Archive for the ‘Corporate strategy’ Category

India@Kellogg recently had a chance to speak to Rajesh Radhakrishnan, KSM ’99 about his diverse career that has spanned multiple continents and functional areas. Mr Radhakrishnan currently heads Corporate Strategy at Larsen Toubro and takes us through a candid description of his career while offering his thoughts on how the academic experience and social ties at Kellogg has supported his career growth.

Mr. Radhakrishnan has a B. Tech from the Indian Institute of Technology, Mumbai and an MBA from Kellogg School of Management. He currently resides in Mumbai with his wife, Maria, and their two children.

Your career path has taken you through many different industries and locations – can you talk about how Kellogg impacted those career choices?

I can honestly say that Kellogg changed my life professionally by opening doors that I could not have accessed as easily otherwise.  Kellogg opened the door to a career in strategy consulting with a firm like Deloitte, and exposed me to options in banking, hi-tech, and consumer products; Kellogg opened my eyes & mind in a manner that tangibly changed how I presented myself and was perceived by employers, colleagues and corporations.

Several professors shaped my thinking; as did the network (nay family) of Kellogg classmates, alumni, professors, and administrative staff.  The Kellogg network has been a family to whom I have reached back for counsel and guidance; and to which I have been happily duty-bound to give back in a similar manner.

To provide an example of my lack of exposure pre-Kellogg, I recall listening to Hank Paulson, then CEO of Goldman Sachs, speak during my first month at Kellogg and asking myself – “what/ who is Goldman?”  “what do they do in investment banking”, and asking Mr Paulson a few basic (read dumb!) questions that may have embarrassed some of my more sophisticated classmates.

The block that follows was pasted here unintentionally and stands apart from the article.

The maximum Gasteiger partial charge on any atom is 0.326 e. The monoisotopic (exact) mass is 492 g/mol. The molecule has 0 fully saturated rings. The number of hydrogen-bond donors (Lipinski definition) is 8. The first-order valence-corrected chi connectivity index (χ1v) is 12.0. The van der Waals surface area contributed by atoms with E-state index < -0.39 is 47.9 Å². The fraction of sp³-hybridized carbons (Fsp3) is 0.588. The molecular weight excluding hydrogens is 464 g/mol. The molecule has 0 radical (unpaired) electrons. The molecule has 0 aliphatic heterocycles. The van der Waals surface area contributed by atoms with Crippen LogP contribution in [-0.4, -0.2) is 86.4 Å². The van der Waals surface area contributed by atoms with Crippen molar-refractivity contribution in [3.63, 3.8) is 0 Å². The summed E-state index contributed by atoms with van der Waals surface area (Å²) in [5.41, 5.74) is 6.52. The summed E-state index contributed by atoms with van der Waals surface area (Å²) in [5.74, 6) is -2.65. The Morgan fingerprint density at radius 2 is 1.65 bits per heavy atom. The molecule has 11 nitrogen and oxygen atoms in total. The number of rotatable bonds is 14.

The Kellogg  network and family of students, professors and alumni has been a source of support and influence on me since the days I joined my first cohort group on orientation in September  of ’97, on a KOA  to Alaska (KOA ~Kellogg Outdoors Adventure, an outwards bound orientation program for the incoming class).  Academically, Professors like Dan Spulber, Dave Besanko, and Dan Diermier shaped my thinking  in economics and strategy those days.  As I reflect on my experiences in the last 5-10 years in senior management,  I think of the classes in OB, Power & Politics with Professors Medvec and Ocasio.

Access and interaction with “the Kellogg family” – Professors Bala, Ocasio, Jain, Besanko, Spulber and Deans Wilson, Brasfield-Langowitsch, and Jacobs and others, for 13 years on a continuing basis is a point of gratitude and satisfaction for me.  Talking about the network from Kellogg, I am grateful for the time I spent hanging around the atrium and at Friday TGs, working with a large cross-section of people through club-GMA and social-sports activities.  This emphasis on “relationships as they happen” is something that shapes significantly my organizational philosophy today on the need for informal relationships.

Last, but hardly the least, how Kellogg influenced me – I met my wife, Maria Welborne (MBA-MEM ’99), in the first month at Kellogg at a BMA barbecue-intro for the incoming class.  We got married a month after graduation.  We now have two daughters, and as all husbands will attest I continue to learn that I need to practice “yes dear, you are right, I will try harder!” – An important lesson for managing upward in all organizations!